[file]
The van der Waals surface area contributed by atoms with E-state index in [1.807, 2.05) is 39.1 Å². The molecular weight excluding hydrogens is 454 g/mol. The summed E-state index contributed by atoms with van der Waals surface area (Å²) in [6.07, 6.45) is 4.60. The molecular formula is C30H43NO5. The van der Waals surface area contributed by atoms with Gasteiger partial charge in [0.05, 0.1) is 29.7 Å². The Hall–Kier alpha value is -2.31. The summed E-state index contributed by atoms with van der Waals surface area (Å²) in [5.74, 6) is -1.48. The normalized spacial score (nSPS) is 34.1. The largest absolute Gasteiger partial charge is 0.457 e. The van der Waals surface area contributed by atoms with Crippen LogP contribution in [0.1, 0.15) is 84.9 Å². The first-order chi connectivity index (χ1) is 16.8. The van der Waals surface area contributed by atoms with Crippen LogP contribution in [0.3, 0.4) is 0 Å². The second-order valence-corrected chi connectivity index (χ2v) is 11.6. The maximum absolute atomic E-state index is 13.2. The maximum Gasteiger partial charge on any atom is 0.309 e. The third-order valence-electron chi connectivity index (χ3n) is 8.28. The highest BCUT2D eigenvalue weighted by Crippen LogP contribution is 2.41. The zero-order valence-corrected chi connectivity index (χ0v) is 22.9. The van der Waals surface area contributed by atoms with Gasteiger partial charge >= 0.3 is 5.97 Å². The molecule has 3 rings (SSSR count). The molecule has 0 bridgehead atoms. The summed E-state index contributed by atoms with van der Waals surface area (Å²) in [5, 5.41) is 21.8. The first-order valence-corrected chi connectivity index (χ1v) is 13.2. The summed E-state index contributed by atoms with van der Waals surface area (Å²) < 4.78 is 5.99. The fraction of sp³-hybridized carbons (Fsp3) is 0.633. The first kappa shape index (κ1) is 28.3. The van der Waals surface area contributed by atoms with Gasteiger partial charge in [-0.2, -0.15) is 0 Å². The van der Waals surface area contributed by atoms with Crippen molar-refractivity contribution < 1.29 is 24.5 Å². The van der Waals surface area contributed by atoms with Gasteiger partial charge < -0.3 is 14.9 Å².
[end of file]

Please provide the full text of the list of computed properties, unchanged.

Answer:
The van der Waals surface area contributed by atoms with E-state index in [1.807, 2.05) is 39.1 Å². The molecular weight excluding hydrogens is 454 g/mol. The summed E-state index contributed by atoms with van der Waals surface area (Å²) in [6.07, 6.45) is 4.60. The molecular formula is C30H43NO5. The van der Waals surface area contributed by atoms with Gasteiger partial charge in [0.05, 0.1) is 29.7 Å². The Hall–Kier alpha value is -2.31. The summed E-state index contributed by atoms with van der Waals surface area (Å²) in [5.74, 6) is -1.48. The normalized spacial score (nSPS) is 34.1. The largest absolute Gasteiger partial charge is 0.457 e. The van der Waals surface area contributed by atoms with Crippen LogP contribution in [0.1, 0.15) is 84.9 Å². The first-order chi connectivity index (χ1) is 16.8. The van der Waals surface area contributed by atoms with Crippen LogP contribution in [0.3, 0.4) is 0 Å². The second-order valence-corrected chi connectivity index (χ2v) is 11.6. The maximum absolute atomic E-state index is 13.2. The maximum Gasteiger partial charge on any atom is 0.309 e. The third-order valence-electron chi connectivity index (χ3n) is 8.28. The highest BCUT2D eigenvalue weighted by Crippen LogP contribution is 2.41. The zero-order valence-corrected chi connectivity index (χ0v) is 22.9. The van der Waals surface area contributed by atoms with Gasteiger partial charge >= 0.3 is 5.97 Å². The molecule has 3 rings (SSSR count). The molecule has 0 bridgehead atoms. The summed E-state index contributed by atoms with van der Waals surface area (Å²) in [5, 5.41) is 21.8. The first-order valence-corrected chi connectivity index (χ1v) is 13.2. The summed E-state index contributed by atoms with van der Waals surface area (Å²) < 4.78 is 5.99. The fraction of sp³-hybridized carbons (Fsp3) is 0.633. The first kappa shape index (κ1) is 28.3. The van der Waals surface area contributed by atoms with Gasteiger partial charge in [-0.2, -0.15) is 0 Å². The van der Waals surface area contributed by atoms with Crippen molar-refractivity contribution < 1.29 is 24.5 Å². The van der Waals surface area contributed by atoms with Gasteiger partial charge < -0.3 is 14.9 Å².